Sex, celebs, and swindles make up the bulk of this Inside Story from October 1958 with Swedish bombshell Anita Ekberg starring on the cover. All tabloids had a snappy slogan. Inside Story’s is “Tells the facts about people, the news, and the world we live in.” Doesn’t exactly send chills down the spine, does it? Maybe that’s why Inside Story was always strictly a middle of the pack tab, never achieving the rarefied heights of Confidential or Police Gazette. But on to the stories. In this issue readers are told that a relationship with Anita Ekberg comes at a high cost—not in money, but in frayed nerves due to her demanding behavior, alleged examples of which are detailed from London (caught by police having sex in a parked car) to Rio de Janeiro (abandoned her boyfriend and flew back to Sweden without a goodbye). Inside Story also expounds on Marlon Brando and Anna Kashfi, as well as Gloria de Haven and the unnamed Central American dictator’s son (Ramfis Trujillo, discussed last year) who was so struck by her beauty that he spent a fortune in time and money trying to get her into bed. Errol Flynn's supposedly inflated reputation as a lover also takes a hit, and both the horse racing industry and restaurant business provide material for insider horror stories. All in all, it’s a nice slate of articles, well worth the twenty-five cent asking price. We have twenty pages of all this for your enjoyment below, including a large scan of Diana Dors, because, well, she’s Diana Dors.
|Vintage Pulp||Aug 17 2010|
|Musiquarium||Apr 8 2010|
The other day we realized that nearly all of our femmes fatales released records at some point, so we have a megapost of sleeves today representing a fraction of these multi-talented women’s musical output. We’ve heard most of the music, believe it or not, and while its quality varies, we do suggest you check out both Marilyn Chambers and Reiko Ike—their simulated orgasms are quite pleasing to the, er, ears.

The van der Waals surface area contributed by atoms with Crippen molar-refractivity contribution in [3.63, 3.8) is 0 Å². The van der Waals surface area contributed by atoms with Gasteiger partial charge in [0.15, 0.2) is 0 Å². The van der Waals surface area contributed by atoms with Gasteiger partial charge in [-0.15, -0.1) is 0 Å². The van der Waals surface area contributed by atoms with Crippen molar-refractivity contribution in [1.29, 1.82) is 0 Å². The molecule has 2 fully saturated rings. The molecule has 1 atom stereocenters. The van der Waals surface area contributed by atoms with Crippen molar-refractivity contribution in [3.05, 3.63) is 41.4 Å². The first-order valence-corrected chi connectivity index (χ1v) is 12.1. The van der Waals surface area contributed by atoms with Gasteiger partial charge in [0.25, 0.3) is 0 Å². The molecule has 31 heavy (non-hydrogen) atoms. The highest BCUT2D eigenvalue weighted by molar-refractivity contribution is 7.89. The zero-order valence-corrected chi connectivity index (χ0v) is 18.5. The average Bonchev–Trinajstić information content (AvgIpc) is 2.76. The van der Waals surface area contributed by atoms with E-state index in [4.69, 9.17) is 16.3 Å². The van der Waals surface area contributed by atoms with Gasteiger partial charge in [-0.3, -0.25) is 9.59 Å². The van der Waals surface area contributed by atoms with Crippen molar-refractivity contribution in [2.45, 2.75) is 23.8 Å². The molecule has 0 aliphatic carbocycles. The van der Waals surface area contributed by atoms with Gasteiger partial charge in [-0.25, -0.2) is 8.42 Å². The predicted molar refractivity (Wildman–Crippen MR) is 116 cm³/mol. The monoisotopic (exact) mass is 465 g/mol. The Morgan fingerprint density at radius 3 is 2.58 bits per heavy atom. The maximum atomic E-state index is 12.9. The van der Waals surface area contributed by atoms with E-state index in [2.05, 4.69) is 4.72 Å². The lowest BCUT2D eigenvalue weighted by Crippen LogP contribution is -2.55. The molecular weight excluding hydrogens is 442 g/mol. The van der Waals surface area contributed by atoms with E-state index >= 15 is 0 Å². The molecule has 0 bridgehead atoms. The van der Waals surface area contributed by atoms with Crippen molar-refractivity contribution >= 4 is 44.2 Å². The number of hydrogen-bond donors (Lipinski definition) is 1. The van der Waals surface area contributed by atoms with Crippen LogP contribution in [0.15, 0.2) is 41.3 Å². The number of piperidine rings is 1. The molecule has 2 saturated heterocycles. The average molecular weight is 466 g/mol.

|Hollywoodland||Jan 19 2010|
Above is a January 1957 Confidential with Joan Crawford in the spotlight and Elvis in the wings. The Crawford story involves her playing cougar with a boytoy bartender. She’d call, or have an assistant call, and he’d drop everything, scurry over to her house, and be seen leaving the next morning. Pretty salacious claim, but of course, the bartender is never named and so the story is impossible to prove. The Elvis article is in a similar vein. Basically, Presley signed an autograph on a girl’s bare skin, and she ended up going home with him. The next morning the girl called a friend to have the signature photographed before she showered it off.
You can get a sense from these two pieces just how extensive Confidential’s network of spies was, and who they were—cabbies, switchboard operators, busboys, mailmen, and doormen. You can also, if you imagine yourself as a movie star, get a sense of how paranoid Hollywood players must have been. Every misstep—no matter how small—was splashed across Confidential’s pages.
For a while, the stars simply hoped against hope they could stay under the radar, but eventually they went on the offensive and ran Confidential into the ground with lawsuits. But in 1957, the magazine was still at the height of its power, selling millions of copies and being read secondhand by millions more who were too prim to be seen buying a scandal sheet. Confidential’s actual circulation may have been quadruple its sales figures. Humphrey Bogart said it best: “Everybody reads it but they say the cook brought it into the house.”
|Femmes Fatales||Jan 6 2010|
Two publicity stills of English actress Diana Dors made for her role in 1957's The Unholy Wife. Her real last name was Fluck, and she joked about that unfortunate fact, famously quipping, “They asked me to change my name. I suppose they were afraid that if my real name Diana Fluck was in lights and one of the lights blew...”